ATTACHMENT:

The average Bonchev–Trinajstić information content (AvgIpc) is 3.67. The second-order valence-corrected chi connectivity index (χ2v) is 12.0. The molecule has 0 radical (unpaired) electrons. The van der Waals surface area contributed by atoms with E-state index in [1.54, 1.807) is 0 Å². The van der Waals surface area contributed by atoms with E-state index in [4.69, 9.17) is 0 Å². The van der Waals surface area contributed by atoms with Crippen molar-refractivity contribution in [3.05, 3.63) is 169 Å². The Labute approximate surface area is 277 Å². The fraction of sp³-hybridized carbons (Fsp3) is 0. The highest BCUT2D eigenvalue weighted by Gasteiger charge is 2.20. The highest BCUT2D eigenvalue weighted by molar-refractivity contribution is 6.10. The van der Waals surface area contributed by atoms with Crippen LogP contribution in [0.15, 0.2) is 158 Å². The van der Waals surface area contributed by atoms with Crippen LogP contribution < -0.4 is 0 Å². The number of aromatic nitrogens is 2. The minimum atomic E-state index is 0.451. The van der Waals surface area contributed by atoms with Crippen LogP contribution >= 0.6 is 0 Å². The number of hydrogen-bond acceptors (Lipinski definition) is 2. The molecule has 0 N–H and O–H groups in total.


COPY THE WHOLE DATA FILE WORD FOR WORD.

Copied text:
The average Bonchev–Trinajstić information content (AvgIpc) is 3.67. The second-order valence-corrected chi connectivity index (χ2v) is 12.0. The molecule has 0 radical (unpaired) electrons. The van der Waals surface area contributed by atoms with E-state index in [1.54, 1.807) is 0 Å². The van der Waals surface area contributed by atoms with E-state index in [4.69, 9.17) is 0 Å². The van der Waals surface area contributed by atoms with Crippen molar-refractivity contribution in [3.05, 3.63) is 169 Å². The Labute approximate surface area is 277 Å². The fraction of sp³-hybridized carbons (Fsp3) is 0. The highest BCUT2D eigenvalue weighted by Gasteiger charge is 2.20. The highest BCUT2D eigenvalue weighted by molar-refractivity contribution is 6.10. The van der Waals surface area contributed by atoms with Crippen LogP contribution in [0.15, 0.2) is 158 Å². The van der Waals surface area contributed by atoms with Crippen LogP contribution < -0.4 is 0 Å². The number of aromatic nitrogens is 2. The minimum atomic E-state index is 0.451. The van der Waals surface area contributed by atoms with Crippen LogP contribution >= 0.6 is 0 Å². The number of hydrogen-bond acceptors (Lipinski definition) is 2. The molecule has 0 N–H and O–H groups in total.